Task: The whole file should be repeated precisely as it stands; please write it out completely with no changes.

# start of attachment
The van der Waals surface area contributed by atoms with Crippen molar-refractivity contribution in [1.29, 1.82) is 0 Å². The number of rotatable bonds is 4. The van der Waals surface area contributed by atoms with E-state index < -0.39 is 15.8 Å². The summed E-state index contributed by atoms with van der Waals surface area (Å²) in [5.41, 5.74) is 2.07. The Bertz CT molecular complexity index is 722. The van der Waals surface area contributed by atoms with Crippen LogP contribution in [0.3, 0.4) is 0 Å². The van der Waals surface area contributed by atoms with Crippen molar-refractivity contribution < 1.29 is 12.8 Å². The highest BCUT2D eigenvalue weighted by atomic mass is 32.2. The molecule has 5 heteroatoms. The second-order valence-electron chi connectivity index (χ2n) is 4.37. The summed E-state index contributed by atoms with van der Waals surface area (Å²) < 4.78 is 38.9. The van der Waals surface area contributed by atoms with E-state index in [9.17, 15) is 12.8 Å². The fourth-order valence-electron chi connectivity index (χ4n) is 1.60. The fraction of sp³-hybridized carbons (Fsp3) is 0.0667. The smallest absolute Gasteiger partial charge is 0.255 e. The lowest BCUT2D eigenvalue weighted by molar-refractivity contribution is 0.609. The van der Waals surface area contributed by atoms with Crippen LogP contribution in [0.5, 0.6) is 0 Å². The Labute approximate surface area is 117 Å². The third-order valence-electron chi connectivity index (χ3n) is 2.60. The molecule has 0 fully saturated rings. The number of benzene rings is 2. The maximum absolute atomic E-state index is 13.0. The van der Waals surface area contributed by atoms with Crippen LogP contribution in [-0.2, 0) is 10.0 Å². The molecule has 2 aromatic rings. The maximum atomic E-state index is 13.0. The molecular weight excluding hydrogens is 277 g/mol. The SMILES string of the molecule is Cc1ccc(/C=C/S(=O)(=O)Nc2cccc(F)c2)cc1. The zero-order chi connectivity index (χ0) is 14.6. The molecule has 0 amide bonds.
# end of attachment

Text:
The van der Waals surface area contributed by atoms with Crippen molar-refractivity contribution in [1.29, 1.82) is 0 Å². The number of rotatable bonds is 4. The van der Waals surface area contributed by atoms with E-state index < -0.39 is 15.8 Å². The summed E-state index contributed by atoms with van der Waals surface area (Å²) in [5.41, 5.74) is 2.07. The Bertz CT molecular complexity index is 722. The van der Waals surface area contributed by atoms with Crippen LogP contribution in [0.3, 0.4) is 0 Å². The van der Waals surface area contributed by atoms with Crippen molar-refractivity contribution < 1.29 is 12.8 Å². The highest BCUT2D eigenvalue weighted by atomic mass is 32.2. The molecule has 5 heteroatoms. The second-order valence-electron chi connectivity index (χ2n) is 4.37. The summed E-state index contributed by atoms with van der Waals surface area (Å²) < 4.78 is 38.9. The van der Waals surface area contributed by atoms with E-state index in [9.17, 15) is 12.8 Å². The fourth-order valence-electron chi connectivity index (χ4n) is 1.60. The fraction of sp³-hybridized carbons (Fsp3) is 0.0667. The smallest absolute Gasteiger partial charge is 0.255 e. The lowest BCUT2D eigenvalue weighted by molar-refractivity contribution is 0.609. The van der Waals surface area contributed by atoms with Crippen LogP contribution in [0.5, 0.6) is 0 Å². The Labute approximate surface area is 117 Å². The third-order valence-electron chi connectivity index (χ3n) is 2.60. The molecule has 0 fully saturated rings. The number of benzene rings is 2. The maximum absolute atomic E-state index is 13.0. The van der Waals surface area contributed by atoms with Crippen LogP contribution in [-0.2, 0) is 10.0 Å². The molecule has 2 aromatic rings. The maximum atomic E-state index is 13.0. The molecular weight excluding hydrogens is 277 g/mol. The SMILES string of the molecule is Cc1ccc(/C=C/S(=O)(=O)Nc2cccc(F)c2)cc1. The zero-order chi connectivity index (χ0) is 14.6. The molecule has 0 amide bonds.